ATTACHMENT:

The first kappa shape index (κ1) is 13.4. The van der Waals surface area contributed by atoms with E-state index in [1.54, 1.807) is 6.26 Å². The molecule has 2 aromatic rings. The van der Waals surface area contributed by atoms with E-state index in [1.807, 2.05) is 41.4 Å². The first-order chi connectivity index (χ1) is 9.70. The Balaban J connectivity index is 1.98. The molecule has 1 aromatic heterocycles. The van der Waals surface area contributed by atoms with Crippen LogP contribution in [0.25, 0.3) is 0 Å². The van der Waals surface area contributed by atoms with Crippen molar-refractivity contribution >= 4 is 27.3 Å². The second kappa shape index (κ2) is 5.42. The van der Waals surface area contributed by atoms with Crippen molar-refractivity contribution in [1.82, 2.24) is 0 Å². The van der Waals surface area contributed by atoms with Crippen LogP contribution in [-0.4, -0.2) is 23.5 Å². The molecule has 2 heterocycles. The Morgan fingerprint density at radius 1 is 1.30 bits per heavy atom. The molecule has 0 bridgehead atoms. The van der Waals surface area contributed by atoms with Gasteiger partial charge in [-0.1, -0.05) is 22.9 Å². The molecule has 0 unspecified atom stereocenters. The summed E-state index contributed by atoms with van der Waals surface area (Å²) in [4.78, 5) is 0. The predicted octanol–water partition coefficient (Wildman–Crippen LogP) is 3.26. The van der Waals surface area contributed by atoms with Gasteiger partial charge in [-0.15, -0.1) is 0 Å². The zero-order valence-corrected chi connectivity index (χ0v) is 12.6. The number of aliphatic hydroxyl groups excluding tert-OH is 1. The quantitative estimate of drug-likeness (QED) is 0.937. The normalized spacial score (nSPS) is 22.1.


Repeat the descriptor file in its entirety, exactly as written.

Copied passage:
The first kappa shape index (κ1) is 13.4. The van der Waals surface area contributed by atoms with E-state index in [1.54, 1.807) is 6.26 Å². The molecule has 2 aromatic rings. The van der Waals surface area contributed by atoms with E-state index in [1.807, 2.05) is 41.4 Å². The first-order chi connectivity index (χ1) is 9.70. The Balaban J connectivity index is 1.98. The molecule has 1 aromatic heterocycles. The van der Waals surface area contributed by atoms with Crippen LogP contribution in [0.25, 0.3) is 0 Å². The van der Waals surface area contributed by atoms with Crippen molar-refractivity contribution >= 4 is 27.3 Å². The second kappa shape index (κ2) is 5.42. The van der Waals surface area contributed by atoms with Crippen molar-refractivity contribution in [1.82, 2.24) is 0 Å². The van der Waals surface area contributed by atoms with Crippen LogP contribution in [-0.4, -0.2) is 23.5 Å². The molecule has 2 heterocycles. The Morgan fingerprint density at radius 1 is 1.30 bits per heavy atom. The molecule has 0 bridgehead atoms. The van der Waals surface area contributed by atoms with Gasteiger partial charge in [-0.1, -0.05) is 22.9 Å². The molecule has 0 unspecified atom stereocenters. The summed E-state index contributed by atoms with van der Waals surface area (Å²) in [4.78, 5) is 0. The predicted octanol–water partition coefficient (Wildman–Crippen LogP) is 3.26. The van der Waals surface area contributed by atoms with Gasteiger partial charge in [-0.15, -0.1) is 0 Å². The zero-order valence-corrected chi connectivity index (χ0v) is 12.6. The number of aliphatic hydroxyl groups excluding tert-OH is 1. The quantitative estimate of drug-likeness (QED) is 0.937. The normalized spacial score (nSPS) is 22.1.